- One of 2,255 2600 Spiders produced between 1962 and 1965
- Powered by a 2.6-liter, all-aluminum, double overhead-cam, inline-six producing 145 hp
- Presented in stunning red over black bucket seat upholstery with red piping and tan cloth convertible soft top
- Complemented by disc brakes and rare factory hardtop
- Rides on painted 15-inch vented steel wheels with chrome Alfa Romeo-branded hubcaps, wrapped in period-appropriate Michelin 400 tires
First introduced at the 1962 Geneva Motor Show, the new 2600 replaced the earlier 2000 series as the luxuriously exclusive flagship model of Alfa Romeo. The new line was offered in three distinct body styles: the Belina sedan, the Sprint coupe, and the rarest and most coveted of all, the drop-top Spider. Carrozzeria Touring hand-built the body, which was conceived with long, grand touring drives in mind.
Styling was Giulietta-derived, with the 2600 adding single-piece bumpers, built-in driving lights, and a single air intake perched near the front of the elongated hood. The luxurious convertible was now presented in two-plus-two configuration with a small rear seat. This opened more room for the driver and passenger in the opulently appointed cabin as well as adding additional luggage space to the already roomy trunk.
While the body received wonderful additions, the real change was found under the hood. Alfa Romeo debuted a brand new 2.6-liter, all-aluminum, inline-six engine featuring a double-overhead-camshaft configuration. The Spider’s engine was fed by a trio of twin-choke, horizontally mounted Solex carburetors which helped it produce 145 horsepower. The engine particularly excels at low revolutions, with plenty of smooth pulling power as the torque builds.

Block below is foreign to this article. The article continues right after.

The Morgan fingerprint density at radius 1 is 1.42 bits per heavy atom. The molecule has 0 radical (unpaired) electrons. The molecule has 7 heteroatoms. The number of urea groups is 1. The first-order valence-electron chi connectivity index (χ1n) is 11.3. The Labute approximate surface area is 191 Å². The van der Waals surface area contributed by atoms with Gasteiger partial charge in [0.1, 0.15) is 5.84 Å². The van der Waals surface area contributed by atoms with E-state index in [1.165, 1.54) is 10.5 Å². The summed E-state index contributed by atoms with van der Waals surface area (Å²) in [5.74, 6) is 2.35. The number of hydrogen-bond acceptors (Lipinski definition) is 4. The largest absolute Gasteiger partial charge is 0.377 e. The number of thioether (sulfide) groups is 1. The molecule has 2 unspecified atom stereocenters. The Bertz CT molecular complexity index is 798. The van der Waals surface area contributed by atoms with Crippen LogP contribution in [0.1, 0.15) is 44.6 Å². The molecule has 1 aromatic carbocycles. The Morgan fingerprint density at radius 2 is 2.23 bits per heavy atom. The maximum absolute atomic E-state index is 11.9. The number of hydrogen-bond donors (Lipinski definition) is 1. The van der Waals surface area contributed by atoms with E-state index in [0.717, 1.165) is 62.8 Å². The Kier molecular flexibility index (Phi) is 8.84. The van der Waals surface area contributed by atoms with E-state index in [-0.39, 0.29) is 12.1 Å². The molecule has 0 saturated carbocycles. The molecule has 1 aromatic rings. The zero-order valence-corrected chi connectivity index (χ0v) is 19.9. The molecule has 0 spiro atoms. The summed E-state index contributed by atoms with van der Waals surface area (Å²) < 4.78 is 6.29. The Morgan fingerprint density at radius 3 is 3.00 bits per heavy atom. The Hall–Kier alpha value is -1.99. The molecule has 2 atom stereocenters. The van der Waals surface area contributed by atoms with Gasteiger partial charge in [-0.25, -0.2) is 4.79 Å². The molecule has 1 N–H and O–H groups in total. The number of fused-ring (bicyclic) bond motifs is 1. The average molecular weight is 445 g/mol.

At top speed, the Alfa Romeo 2600 Spider was said to be capable of 124 miles per hour, on par with some of its top-of-the-line contemporaries, the Mercedes-Benz 230 SL and Lancia Flaminia Spider. A fully synchronized, five-speed transmission transfers the power to the rear and provides the wonderfully dynamic driving experience for which Alfa Romeos are famous. Sadly, this would be the last of Alfa Romeo’s dual-overhead-camshaft inline-six-cylinders, marking the end of an era for a company gained international renown in part for these wonderful engines.
Built in 1964, this well-sorted Alfa Romeo 2600 Spider wears an older restoration in stunning red over black bucket seat interior upholstery and rides on signature vented steel wheels wearing period-correct, Michelin 400-series blackwall tubed tires. A newer rear seat cover complements a newer carpet and door panels with polished hardware.
During the restoration, the all-aluminum, inline-six engine was said to have been subjected to a full rebuild. The engine is reported to start quickly and perform excellently at speed. Professionally Jet-Hot-coated exhaust headers keep the heat moving down the exhaust while contributing to the tidily presented engine bay.
Outside, the bumpers are said to have recently been re-chromed, along with the headlight rings and front grille. The car is accompanied by both a tan cloth convertible soft top and factory color-matched hardtop. The hardtop is said to have been professionally restored with new weatherstripping and glass rear windshield, and it is paired with a storage stand with wheels for easy movement.
A beautiful example of Alfa Romeo’s most luxurious flagship convertible for 1964, this stunning 2600 Spider stands ready to impress its next caretaker with spirited drives and turned heads.